Thousands march in antiwar rallies in Australia and Asia

Protesters in Australia and Asia took part in antiwar rallies and marches over last weekend to mark the third anniversary of the US-led invasion of Iraq and to demonstrate their continuing opposition to the subjugation of the country.

In Japan, about 2,000 people rallied on Saturday in a Tokyo park, carrying signs saying, “Stop the Occupation” as they listened to a series of antiwar speeches. The crowd later marched about 3.5 km toward Tokyo’s main Ginza shopping district. On Sunday, about 800 people marched on the US embassy chanting “No War, Stop the War”.

In Pakistan, protesters held antiwar rallies in several cities, chanting slogans such as “Down with America!” About 300 people marched through Multan, a main city in the eastern Punjab province, with some burning US flags, and about 200 gathered in the southern city of Karachi. Some 1,000 people took part in a demonstration in Lahore.

On Sunday, around 2,000 protesters took part in a rally in Seoul to demand the withdrawal of South Korean troops from Iraq. South Korea has the third-largest contingent of foreign troops in Iraq after the US and Britain. A demonstration also took place outside the US Embassy in the Malaysian capital of Kuala Lumpur.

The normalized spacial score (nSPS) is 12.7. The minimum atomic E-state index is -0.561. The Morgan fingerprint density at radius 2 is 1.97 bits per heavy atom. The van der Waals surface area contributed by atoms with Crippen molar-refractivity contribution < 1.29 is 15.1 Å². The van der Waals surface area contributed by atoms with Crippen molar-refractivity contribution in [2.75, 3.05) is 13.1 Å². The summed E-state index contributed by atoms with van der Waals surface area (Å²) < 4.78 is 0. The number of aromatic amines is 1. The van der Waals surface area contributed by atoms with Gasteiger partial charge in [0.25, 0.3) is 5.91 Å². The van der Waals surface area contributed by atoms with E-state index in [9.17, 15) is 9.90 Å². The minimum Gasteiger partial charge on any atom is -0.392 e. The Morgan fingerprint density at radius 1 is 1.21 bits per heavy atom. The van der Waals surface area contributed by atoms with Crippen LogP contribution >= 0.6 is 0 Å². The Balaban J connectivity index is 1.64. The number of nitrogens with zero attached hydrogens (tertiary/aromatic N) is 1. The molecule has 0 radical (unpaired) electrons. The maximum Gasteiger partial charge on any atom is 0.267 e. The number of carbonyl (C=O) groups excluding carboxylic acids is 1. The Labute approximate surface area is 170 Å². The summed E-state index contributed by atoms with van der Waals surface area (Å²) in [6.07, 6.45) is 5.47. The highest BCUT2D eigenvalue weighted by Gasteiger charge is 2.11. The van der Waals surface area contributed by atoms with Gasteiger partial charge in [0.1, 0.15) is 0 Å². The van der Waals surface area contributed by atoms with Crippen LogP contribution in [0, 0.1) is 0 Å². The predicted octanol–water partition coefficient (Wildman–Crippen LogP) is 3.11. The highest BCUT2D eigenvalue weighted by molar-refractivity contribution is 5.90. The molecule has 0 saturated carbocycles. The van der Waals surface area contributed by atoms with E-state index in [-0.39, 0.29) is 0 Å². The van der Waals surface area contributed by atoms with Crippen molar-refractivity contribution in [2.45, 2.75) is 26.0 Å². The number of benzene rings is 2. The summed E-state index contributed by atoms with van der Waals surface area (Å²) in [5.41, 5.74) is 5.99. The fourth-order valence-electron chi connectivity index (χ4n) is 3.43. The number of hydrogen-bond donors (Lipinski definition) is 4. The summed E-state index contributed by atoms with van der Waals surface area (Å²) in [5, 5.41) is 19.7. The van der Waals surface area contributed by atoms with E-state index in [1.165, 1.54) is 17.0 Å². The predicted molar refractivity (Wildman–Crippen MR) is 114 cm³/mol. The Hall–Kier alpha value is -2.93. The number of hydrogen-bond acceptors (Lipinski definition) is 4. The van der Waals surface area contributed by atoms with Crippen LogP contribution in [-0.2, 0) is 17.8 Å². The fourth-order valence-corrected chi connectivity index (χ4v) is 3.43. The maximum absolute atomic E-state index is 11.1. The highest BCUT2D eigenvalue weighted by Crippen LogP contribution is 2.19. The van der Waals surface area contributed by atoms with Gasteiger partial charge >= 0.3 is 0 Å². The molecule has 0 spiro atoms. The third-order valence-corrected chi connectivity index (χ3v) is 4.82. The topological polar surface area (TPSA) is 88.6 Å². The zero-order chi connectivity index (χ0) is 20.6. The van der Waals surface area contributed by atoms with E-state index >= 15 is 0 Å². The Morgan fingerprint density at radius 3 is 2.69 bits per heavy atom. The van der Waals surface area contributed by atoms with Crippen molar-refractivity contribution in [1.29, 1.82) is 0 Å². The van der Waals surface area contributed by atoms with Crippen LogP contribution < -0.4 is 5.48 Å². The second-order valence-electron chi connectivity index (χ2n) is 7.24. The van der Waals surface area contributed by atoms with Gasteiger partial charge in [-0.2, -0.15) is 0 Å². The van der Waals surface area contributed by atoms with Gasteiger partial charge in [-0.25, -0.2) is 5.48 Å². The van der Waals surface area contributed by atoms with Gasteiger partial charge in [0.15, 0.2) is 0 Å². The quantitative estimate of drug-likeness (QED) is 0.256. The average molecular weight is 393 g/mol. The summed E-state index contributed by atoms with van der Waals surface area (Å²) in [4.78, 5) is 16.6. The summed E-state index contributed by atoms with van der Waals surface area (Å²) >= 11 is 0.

In Australia, whose government joined the US and Britain in the 2003 invasion and still has some 1,300 troops in and around Iraq, about 1,000 people in both Sydney and Melbourne demonstrated, with smaller rallies in other cities.

Protesters marched through central Sydney on Saturday, chanting “End the war now” and “Troops out of Iraq”. Many campaigners waved placards branding President Bush the “World’s No. 1 Terrorist” or expressing concerns that Iran could be the next country to face invasion.

Two days earlier, visiting US Secretary of State Condoleezza Rice was heckled by campaigners in Sydney, who accused her of having “blood on her hands”. During Saturday’s march, Rice was secluded in a high-security location. A tripartite meeting involving Rice and the Japanese and Australian foreign ministers was convened in an inaccessible former naval base.

At Melbourne’s rally on Friday night, the banners included, “Medicare not missiles,” “End Terrorism” and “Troops out now”.

Significantly, the demonstrations in Sydney and Melbourne included many young people, mainly university and secondary students, looking for ways to express their disgust at the war and hoping to find political answers about what lies behind the turn to militarism.

However, the platforms organised by coalitions of radical and trade union groups provided no analysis whatsoever, and their only perspective consisting of keeping up protests in an effort to pressure governments, and opposition politicians, into pulling Australian troops out of Iraq.